Cost accounting and financial accounting are the branches of accounting. Both these deal with recording and presentation of financial information, but their objective is different. To better understand these accounting branches, we need to understand the difference between cost accounting vs. financial accounting.
Cost accounting, as the name suggests, helps in determining the cost of production or cost per unit. The information from cost accounting helps to keep a check on operations and maximizing profit and efficiency.
Financial accounting, on the other hand, includes recording all financial transactions to determine the profitability of the company. It identifies the financial numbers for an accounting period and the position of assets and liabilities on the last day of that period.
Table of Contents
- 1 Cost Accounting vs. Financial Accounting – Differences
- 1.1 Meaning
- 1.2 Objective
- 1.3 Type of Costs Used
- 1.4 Recording
- 1.5 Controlling
- 1.6 Period
- 1.7 Reporting
- 1.8 Fixing Selling Price
- 1.9 Report Content
- 1.10 Relative Efficiency
- 1.11 Regulatory Framework
- 1.12 Valuation of Inventory
- 1.13 Process or Tools/Statements
- 1.14 Example
- 1.15 Format
- 1.16 Users
- 1.17 Mandatory
- 1.18 Forecasting
- 1.19 Coverage
- 2 Final Words
Cost Accounting vs. Financial Accounting – Differences
Following are the differences between cost accounting vs. financial accounting:
Financial accounting involves the recording of company-wide transactions. Accountants use these transactions to prepare the financial statements, and this, in turn, assists in determining the profitability and financial position of a business.
Cost accounting, on the other hand, helps in determining the cost of the production, or cost per product. It also assists in controlling the cost.
The objective of financial accounting is to reveal the accurate financial position of the company. Cost accounting aims to provide details on the cost and the cost of each unit. Management uses this information to determine the selling price of the product or service. Other objectives of cost accounting are projecting plans, making budgets, etc.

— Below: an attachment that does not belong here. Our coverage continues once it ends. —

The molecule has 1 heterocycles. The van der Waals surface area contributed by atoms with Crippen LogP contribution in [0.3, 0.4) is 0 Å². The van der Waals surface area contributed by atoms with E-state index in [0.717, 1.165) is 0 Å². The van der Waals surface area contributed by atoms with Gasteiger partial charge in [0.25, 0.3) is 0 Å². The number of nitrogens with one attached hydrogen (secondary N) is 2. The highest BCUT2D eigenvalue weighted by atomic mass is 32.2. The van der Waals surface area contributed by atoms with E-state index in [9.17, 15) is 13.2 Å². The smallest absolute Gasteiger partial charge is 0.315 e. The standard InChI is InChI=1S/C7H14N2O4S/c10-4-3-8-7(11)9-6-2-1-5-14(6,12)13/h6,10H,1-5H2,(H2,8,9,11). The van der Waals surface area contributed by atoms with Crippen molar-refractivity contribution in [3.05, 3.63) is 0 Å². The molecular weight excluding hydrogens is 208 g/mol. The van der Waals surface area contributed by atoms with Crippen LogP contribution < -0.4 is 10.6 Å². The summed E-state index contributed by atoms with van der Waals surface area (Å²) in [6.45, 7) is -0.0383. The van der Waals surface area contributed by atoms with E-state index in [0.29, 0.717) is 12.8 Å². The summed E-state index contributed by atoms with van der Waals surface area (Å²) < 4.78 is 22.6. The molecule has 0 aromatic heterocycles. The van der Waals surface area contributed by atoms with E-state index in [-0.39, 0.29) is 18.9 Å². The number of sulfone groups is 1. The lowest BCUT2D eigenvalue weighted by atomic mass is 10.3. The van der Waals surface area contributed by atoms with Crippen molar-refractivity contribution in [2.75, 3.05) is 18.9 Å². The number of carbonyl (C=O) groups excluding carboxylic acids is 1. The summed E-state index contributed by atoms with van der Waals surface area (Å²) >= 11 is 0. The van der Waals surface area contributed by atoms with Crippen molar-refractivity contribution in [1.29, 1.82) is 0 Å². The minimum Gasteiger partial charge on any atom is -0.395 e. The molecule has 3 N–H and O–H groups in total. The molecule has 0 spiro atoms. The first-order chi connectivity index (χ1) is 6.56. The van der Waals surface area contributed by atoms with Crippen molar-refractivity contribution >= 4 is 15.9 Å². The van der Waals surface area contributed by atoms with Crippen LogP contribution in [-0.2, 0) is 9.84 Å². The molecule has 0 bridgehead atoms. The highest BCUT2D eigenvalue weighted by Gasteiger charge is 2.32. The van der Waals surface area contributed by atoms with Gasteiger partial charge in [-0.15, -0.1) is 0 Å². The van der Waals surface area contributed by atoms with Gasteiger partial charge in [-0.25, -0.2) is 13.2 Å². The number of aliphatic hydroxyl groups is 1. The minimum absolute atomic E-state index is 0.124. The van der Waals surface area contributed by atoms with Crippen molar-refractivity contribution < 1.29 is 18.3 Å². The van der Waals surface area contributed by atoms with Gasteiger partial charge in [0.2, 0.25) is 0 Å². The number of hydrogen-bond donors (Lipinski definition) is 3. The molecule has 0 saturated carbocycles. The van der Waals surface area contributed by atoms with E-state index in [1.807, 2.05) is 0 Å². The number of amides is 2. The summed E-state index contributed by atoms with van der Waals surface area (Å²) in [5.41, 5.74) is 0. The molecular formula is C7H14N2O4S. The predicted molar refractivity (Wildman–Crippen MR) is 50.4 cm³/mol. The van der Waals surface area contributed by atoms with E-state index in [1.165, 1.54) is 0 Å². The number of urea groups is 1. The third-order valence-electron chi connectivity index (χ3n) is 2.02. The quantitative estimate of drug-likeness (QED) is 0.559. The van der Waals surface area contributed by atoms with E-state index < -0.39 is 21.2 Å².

Type of Costs Used
Financial accounting considers only actual costs, i.e., actual costs and figures. Cost accounting considers actual expenses and estimates.
Financial accounting does not involve estimation, rather actual transactions. On the other hand, cost accounting includes both – recording of actual transactions and estimation of cost. To arrive at the final cost, the cost team records actual transactions, and compare the cost so reached with the estimates.
Controlling cost is one of the objectives of cost accounting. It does this with the help of costing tools such as standard costing and budgetary control. The focus of financial accounting is on the accuracy of the transactions.
The period of reporting under financial accounting is usually quarterly and annually. In cost accounting, there is no period as such, and instead, it is done as per the requirement.
Financial accounting reports cost, but not in detail. Cost accounting includes all the features of cost, including per-unit wise.
Fixing Selling Price
Cost accounting provides information that assists in determining the selling price. Financial accounting does not help in setting the selling price. Instead, it determines if the company is earning profit with the set selling price.